Alaboji Im Kwon-taek is back

Korea seems to be a country where film directors are advised to retire at 60, like civil servants. Truth is among Korean helmers actually directing nowadays, few of them are over 50 compared to other major countries. part of the reason is that the Korean film industry is quite young and that some directors were symbolizing the dark days of dictatorship. But some were also the symbol of the renewal since the eighties, such as Jang Sun-woo or Park Kwan-su, and they are totally out of the game. The famous ones still hanging on, such as Lee Chang-dong 이창동 (56 years old) and Im Kwon-taek 임권택 (74), are considered like nice grandfathers. They got prized, but most of the audience doesn’t know their names and some of the people in film industry hardly notice what they’ve done to build the korean cinema as it is now.

The new film from Im Kwon-taek, 달빛 길어올리기 (which is also called simply Hanji), released this end of March, is his 101th work. But the figure doesn’t mean much, Im Kwon-taek said himself that his early flicks were totally crap, between 1962 (first film) and roughly 1981 (first film he acknowledges has a real piece of art, Mandala 만다라), commercial films made under censorship pressure, just for a living. But as soon as Im Kwon-taek had more freedom, he started to direct masterpieces. On the top of them, Sibaji (or Surrogate Womb), 씨받이 (1986), Best Actress Award in Venice Film Festival. It’s one of my favorite movie of all time (if you want and can read in French, see old reviews I made here and here).

Local acclaim for Im Kwon-taek came in 1993, with Seopyonje 서편제, first Korean film to have reached 1 million moviegoers, a major date in the Korean history. If Im Kwon-taek is well known for period dramas, he also made movies about social issues of its time, in the 80’s. But in the nineties, Im Kwon-taek’s films tend to look so old-fashioned compared to the Hallyu hits. Im Kwon-taek is not, and has never been on the same level as other respective grandfathers of world cinema (among the ones alive), such as a Nagisa Oshima in Japan, Hou Hsiao-hsien in Taiwan, not speaking about guys like Scorsese or Godart. He’s quite symbolic of Korea, please don’t take any offense : good to a certain level. Meaning we have to take into account the means he has, whether technically or financially (for exemple he’s never been co-produced by France like many arthouse world masters).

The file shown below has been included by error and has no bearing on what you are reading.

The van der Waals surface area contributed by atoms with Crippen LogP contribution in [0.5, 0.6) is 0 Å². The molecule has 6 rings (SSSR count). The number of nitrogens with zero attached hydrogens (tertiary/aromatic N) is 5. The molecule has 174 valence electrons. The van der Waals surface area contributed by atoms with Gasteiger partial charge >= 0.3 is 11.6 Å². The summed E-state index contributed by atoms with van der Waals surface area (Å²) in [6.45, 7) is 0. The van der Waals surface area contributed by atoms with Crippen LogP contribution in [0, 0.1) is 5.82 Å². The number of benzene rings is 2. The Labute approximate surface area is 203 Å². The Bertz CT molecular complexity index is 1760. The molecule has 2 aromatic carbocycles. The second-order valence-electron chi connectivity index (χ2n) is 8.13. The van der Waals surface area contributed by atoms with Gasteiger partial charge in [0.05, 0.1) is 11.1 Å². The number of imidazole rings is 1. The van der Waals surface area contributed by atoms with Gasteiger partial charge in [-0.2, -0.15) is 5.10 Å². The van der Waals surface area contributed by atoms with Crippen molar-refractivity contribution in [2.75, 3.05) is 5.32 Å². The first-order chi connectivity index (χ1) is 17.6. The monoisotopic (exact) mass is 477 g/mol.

Kang Soo-yeon 강수연 in Surrogate Womb (Sibaji) 씨받이

Still, Im Kwon-taek deserves the recognition he had. Any of his film will always have reasons to be above so many others. And his last effort, Hanji, is much more enjoyable, more promising, risky, than his previous one, which was clearly an artistic failure. Hanji was especially long-time awaited by korean film industry for three reasons : first, for the first time since eighties, Im Kwon-taek is back to modern issues. It’s also the great return of Kang Soo-yeon 강수연, with who Im Kwon-taek made two films in the eighties.She’s one of the best Korean actresses, but most of the young local audience cannot put a name on her face. Some may know her for roles in dramas. But seeing her in a movie, for a modern role, is a treat. The third reason why Hanji has been expected is how it has been made : the subject had to be the Korean Traditional Paper, Hanji (hence the title) because it has been partly commissioned by the city of Jeonju, the film had no script and suffered because the shooting has been interrupted a few times and lasted half a year.

Hanji is not the blast return some would have expected. But it’s a very peculiar, unique movie, showing old grandpa has guts and a will to go ahead.

Hanji looks like a mix of fiction, documentary, period film (because, even set in modern Seoul, focus on rural workers making traditional Hanji makes us go backwards in time), and, that’s from far the most odd part in the project, a corporate film for the ministry of tourism. Im Kwon-taek films some masterpieces of Hanji like pieces from a museum and sometimes with CGI. Let’s say it’s a nice try. Hard to consider, also, that the film portrays modern Seoul, when the main character works in an government office which remains us of American political films of the 70’s (like “3 days of the Condor”, you see ?), lives in a Hanok house and spends half of his time in the as-well traditional Jeonju. We saw the film without English subtitles, so it’s hard to tell in details about the dialogues, but it seems the film is sometimes heavily nationalist, aiming to convince us the Hanji is better then Japanese or French paper.

Ye Ji-won 예지원

Much more convincing is the last sequence, sumptuous poetry which is worth waiting. And feminine roles are to be remembered. Kang Soo-yeon, as a female documentarist in jeans, fits with the average of this kind you may meet nowadays in Hongdae. Ye Ji-won 예지원 portrays with outstanding effort an heartbreaking crippled woman who slowly recovers from her accident. She embodies, quite clearly, the renaissance of buried Korean traditions, if ever we didn’t get the above-mentioned message about the national « Hanji ».

The film has been released almost like a charity event, and seems to be a commercial failure. Some flaws of the film doesn’t help to convince young Korean cinema that their grandpa should not retire. But still, I remember Im Kwon-taek, a few years ago, when I met him for an interview, as a guy in jeans, laid-back and funny, mentioning his youth as a time when he was fucking way too badly, on the booze, to forget he was, such as almost all his fellows, directing crap propaganda flicks. At that time, I was thinking : it’s a pity this guy is not given means to be a local Scorsese. Too bad, also, the guy himself doesn’t consider enough the actual Korean society. He could give the look of the wise but yet cool grandpa, which lacks so much in Korean cinema.


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